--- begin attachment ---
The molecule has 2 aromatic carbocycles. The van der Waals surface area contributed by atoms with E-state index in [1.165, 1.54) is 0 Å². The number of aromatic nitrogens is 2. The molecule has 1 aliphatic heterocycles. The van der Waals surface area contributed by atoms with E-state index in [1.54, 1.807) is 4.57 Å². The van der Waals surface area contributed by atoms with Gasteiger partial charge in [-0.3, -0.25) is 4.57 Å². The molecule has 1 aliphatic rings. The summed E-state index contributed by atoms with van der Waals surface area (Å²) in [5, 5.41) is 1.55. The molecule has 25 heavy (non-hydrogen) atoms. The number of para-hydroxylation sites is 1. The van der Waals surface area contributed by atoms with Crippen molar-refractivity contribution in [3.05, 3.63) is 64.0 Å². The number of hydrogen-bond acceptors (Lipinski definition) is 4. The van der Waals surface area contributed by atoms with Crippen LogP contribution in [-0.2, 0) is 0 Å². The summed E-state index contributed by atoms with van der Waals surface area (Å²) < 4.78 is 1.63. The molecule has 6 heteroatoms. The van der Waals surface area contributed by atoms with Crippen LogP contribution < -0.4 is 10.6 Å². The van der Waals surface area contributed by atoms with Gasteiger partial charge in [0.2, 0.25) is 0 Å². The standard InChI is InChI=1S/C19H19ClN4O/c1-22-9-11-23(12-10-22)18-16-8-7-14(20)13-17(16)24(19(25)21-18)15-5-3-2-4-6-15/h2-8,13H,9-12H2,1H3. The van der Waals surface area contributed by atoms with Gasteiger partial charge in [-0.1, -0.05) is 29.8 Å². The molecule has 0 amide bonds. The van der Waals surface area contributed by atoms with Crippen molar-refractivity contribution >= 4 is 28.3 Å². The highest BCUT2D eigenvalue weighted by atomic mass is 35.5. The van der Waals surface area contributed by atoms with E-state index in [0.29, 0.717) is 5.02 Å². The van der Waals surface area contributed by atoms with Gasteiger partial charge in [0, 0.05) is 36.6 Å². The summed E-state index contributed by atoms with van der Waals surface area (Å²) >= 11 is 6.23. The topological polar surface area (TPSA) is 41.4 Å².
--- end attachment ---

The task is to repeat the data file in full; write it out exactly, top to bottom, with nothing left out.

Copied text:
The molecule has 2 aromatic carbocycles. The van der Waals surface area contributed by atoms with E-state index in [1.165, 1.54) is 0 Å². The number of aromatic nitrogens is 2. The molecule has 1 aliphatic heterocycles. The van der Waals surface area contributed by atoms with E-state index in [1.54, 1.807) is 4.57 Å². The van der Waals surface area contributed by atoms with Gasteiger partial charge in [-0.3, -0.25) is 4.57 Å². The molecule has 1 aliphatic rings. The summed E-state index contributed by atoms with van der Waals surface area (Å²) in [5, 5.41) is 1.55. The molecule has 25 heavy (non-hydrogen) atoms. The number of para-hydroxylation sites is 1. The van der Waals surface area contributed by atoms with Crippen molar-refractivity contribution in [3.05, 3.63) is 64.0 Å². The number of hydrogen-bond acceptors (Lipinski definition) is 4. The van der Waals surface area contributed by atoms with Crippen LogP contribution in [-0.2, 0) is 0 Å². The summed E-state index contributed by atoms with van der Waals surface area (Å²) < 4.78 is 1.63. The molecule has 6 heteroatoms. The van der Waals surface area contributed by atoms with Crippen LogP contribution < -0.4 is 10.6 Å². The van der Waals surface area contributed by atoms with Gasteiger partial charge in [0.2, 0.25) is 0 Å². The standard InChI is InChI=1S/C19H19ClN4O/c1-22-9-11-23(12-10-22)18-16-8-7-14(20)13-17(16)24(19(25)21-18)15-5-3-2-4-6-15/h2-8,13H,9-12H2,1H3. The van der Waals surface area contributed by atoms with Gasteiger partial charge in [-0.1, -0.05) is 29.8 Å². The molecule has 0 amide bonds. The van der Waals surface area contributed by atoms with Crippen molar-refractivity contribution >= 4 is 28.3 Å². The highest BCUT2D eigenvalue weighted by atomic mass is 35.5. The van der Waals surface area contributed by atoms with E-state index in [0.29, 0.717) is 5.02 Å². The van der Waals surface area contributed by atoms with Gasteiger partial charge in [0, 0.05) is 36.6 Å². The summed E-state index contributed by atoms with van der Waals surface area (Å²) >= 11 is 6.23. The topological polar surface area (TPSA) is 41.4 Å².